A quick new article roundup to usher you into the weekend. Forthcoming in the Journal of the History of the Behavioral Sciences are two articles exploring the queer history of women in projective testing in Britain and psychology’s post-WWII engagement with sex roles and womanpower, respectively. An article by David Leary in the most recent issue of William James Studies explores the influence of WIlliam Woodsworth on James’s psychology and philosophy. Finally, a piece in the most recent issue of Science, Technology, & Human Values explores the quantified self in relation to the “European Science of Work.” Full titles, authors, and abstracts follow below.
“Queer signs: The women of the British projective test movement,” by Katherine Hubbard. Abstract:
As queer history is often hidden, historians must look for “signs” that hint at queer lives and experiences. When psychologists use projective tests, the search for queer signs has historically been more literal, and this was especially true in the homophobic practices of Psychology in the mid-twentieth century. In this paper, I respond to Elizabeth Scarborough’s call for more analytic history about the lesser known women in Psychology’s history. By focusing on British projective research conducted by lesbian psychologist June Hopkins, I shift perspective and consider, not those who were tested (which has been historically more common), but those who did the testing, and position them as potential queer subjects. After briefly outlining why the projective test movement is ripe for such analysis and the kinds of queer signs that were identified using the Rorschach ink blot test in the mid-twentieth century, I then present June Hopkins’ (1969, 1970) research on the “lesbian personality.” This work forms a framework upon which I then consider the lives of Margaret Lowenfeld, Ann Kaldegg, and Effie Lillian Hutton, all of whom were involved in the British projective test movement a generation prior to Hopkins. By adopting Hopkins’ research to frame their lives, I present the possibility of this ambiguous history being distinctly queer.
““Making better use of U.S. women” Psychology, sex roles, and womanpower in post-WWII America,” by Alexandra Rutherford. Abstract:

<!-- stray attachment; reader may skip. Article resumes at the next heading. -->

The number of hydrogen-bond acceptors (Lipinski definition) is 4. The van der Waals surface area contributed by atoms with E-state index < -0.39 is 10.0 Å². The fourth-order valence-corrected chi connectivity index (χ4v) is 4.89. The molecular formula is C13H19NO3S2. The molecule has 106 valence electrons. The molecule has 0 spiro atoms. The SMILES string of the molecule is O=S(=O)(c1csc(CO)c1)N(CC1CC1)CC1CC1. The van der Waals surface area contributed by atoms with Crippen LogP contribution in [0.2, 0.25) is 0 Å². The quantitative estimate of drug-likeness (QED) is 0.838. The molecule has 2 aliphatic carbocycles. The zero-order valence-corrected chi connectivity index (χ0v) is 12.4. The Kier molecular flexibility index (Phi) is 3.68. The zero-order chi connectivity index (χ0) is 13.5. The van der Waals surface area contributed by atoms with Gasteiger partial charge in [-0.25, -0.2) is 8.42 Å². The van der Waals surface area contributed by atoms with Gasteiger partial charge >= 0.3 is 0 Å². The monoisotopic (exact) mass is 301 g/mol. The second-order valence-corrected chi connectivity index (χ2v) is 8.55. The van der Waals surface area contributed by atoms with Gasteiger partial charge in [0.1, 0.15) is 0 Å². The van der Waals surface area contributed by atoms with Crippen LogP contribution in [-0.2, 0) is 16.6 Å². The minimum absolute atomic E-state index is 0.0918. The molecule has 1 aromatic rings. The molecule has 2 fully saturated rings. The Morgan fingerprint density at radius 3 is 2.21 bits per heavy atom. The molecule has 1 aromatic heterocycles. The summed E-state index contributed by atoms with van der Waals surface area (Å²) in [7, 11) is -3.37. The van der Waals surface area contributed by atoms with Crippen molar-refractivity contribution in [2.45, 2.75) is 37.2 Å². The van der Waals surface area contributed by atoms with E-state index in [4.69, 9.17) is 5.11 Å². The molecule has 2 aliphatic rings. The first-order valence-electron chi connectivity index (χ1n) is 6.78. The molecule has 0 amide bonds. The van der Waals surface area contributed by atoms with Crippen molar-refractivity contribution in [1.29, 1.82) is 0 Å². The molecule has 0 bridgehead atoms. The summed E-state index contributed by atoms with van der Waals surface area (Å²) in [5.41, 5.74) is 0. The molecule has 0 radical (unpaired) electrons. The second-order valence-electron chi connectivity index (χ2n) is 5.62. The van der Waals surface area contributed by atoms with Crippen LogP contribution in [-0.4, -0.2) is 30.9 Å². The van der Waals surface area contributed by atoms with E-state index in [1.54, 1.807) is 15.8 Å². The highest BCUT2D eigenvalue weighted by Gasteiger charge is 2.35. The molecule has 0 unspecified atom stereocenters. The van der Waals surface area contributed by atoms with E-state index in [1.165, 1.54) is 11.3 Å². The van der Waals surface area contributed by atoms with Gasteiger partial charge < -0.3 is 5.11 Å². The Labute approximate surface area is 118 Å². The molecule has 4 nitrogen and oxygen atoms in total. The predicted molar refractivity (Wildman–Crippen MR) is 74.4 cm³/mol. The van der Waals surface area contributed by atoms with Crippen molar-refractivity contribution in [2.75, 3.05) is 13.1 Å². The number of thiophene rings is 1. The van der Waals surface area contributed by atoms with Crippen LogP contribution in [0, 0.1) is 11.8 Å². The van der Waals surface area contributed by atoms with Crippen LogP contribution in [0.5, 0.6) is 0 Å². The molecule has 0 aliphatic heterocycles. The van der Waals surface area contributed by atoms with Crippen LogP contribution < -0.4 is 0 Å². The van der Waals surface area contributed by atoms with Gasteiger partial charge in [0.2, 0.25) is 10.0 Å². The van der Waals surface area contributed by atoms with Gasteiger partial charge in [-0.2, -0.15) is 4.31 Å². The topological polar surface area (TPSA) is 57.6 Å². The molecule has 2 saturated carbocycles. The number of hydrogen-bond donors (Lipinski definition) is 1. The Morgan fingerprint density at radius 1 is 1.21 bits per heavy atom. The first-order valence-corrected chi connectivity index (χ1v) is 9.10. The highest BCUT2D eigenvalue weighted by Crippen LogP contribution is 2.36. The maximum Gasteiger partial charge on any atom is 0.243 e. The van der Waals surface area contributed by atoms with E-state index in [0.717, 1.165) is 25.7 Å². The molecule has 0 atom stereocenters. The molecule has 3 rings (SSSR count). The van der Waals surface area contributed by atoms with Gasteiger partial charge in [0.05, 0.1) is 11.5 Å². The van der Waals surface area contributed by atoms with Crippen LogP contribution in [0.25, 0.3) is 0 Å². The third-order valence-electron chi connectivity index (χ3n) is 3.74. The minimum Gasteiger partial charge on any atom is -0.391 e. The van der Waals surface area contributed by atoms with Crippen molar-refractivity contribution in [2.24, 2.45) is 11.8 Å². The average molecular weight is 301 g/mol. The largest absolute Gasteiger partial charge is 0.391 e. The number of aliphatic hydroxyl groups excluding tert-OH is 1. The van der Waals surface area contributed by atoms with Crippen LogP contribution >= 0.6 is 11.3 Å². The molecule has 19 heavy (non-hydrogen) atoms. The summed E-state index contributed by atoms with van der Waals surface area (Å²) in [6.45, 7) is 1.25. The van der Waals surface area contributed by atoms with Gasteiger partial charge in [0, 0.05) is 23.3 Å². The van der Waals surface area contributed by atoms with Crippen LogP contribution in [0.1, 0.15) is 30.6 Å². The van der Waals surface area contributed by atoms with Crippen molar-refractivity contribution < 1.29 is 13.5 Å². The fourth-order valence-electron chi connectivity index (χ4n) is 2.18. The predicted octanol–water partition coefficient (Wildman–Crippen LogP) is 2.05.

The relationship between American psychology and gender ideologies in the two decades following World War II was complicated and multivalent. Although many psy-professionals publicly contributed to the cult of domesticity that valorized women’s roles as wives and mothers, other psychologists, many of them women, reimagined traditional sex roles to accommodate and deproblematize the increasing numbers of women at work, especially working mothers. In this article, I excavate and highlight the contributions of several of these psychologists, embedding their efforts in the context of the paradoxical expectations for women that colored the postwar and increasingly Cold War landscape of the United States. By arguing that conflict was inherent in the lives of both women and men, that role conflict (when it did occur) was a cultural, not intrapsychic, phenomenon, and that maternal employment itself was not damaging to children or families, these psychologists connected the work of their first-wave, first-generation forebears with that of the explicitly feminist psychologists who would come after them.
““Authentic Tidings”: What Wordsworth Gave to William James,” by David Leary. Abstract:
It is widely recognized that William James had a profound and pervasive impact upon literary writers, works, styles, and genres, not to mention upon the encompassing frameworks of modernism and post-modernism, throughout the 20th century. Much less recognized is the impact of literature upon James’s life and work, whether in psychology or philosophy. This article looks at the influence of one particular author, William Wordsworth, primarily through his long 1814 poem The Excursion, from which James drew “authentic tidings” that helped him weather some early storms and create his distinctive way of thinking about the human mind and its place in nature.
“Taylorism, the European Science of Work, and the Quantified Self at Work,” by Christopher O’Neill. Abstract:
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While the Quantified Self has often been described as a contemporary iteration of Taylorism, this article argues that a more accurate comparison is to be made with what Anson Rabinbach has termed the “European Science of Work.” The European Science of Work sought to modify Taylor’s rigid and schematic understanding of the laboring body through the incorporation of insights drawn from the rich European tradition of physiological studies. This “softening” of Taylorist methods had the effect of producing a greater “isorhythmia” or synchronicity between the bodily rhythms of workers and those of the mode of production itself and was embraced by employers as a way to dampen worker militancy. Through a discursive analysis of the promotion of sensor analytics by management consultants VoloMetrix and Humanyze, I argue that the contemporary quantification of the workplace represents a similar project of “soft domination,” as the intimate, bottom-up mode of surveillance it fosters seeks to more closely mold workers’ physiological and social rhythms to the structure of the workplace and the working day.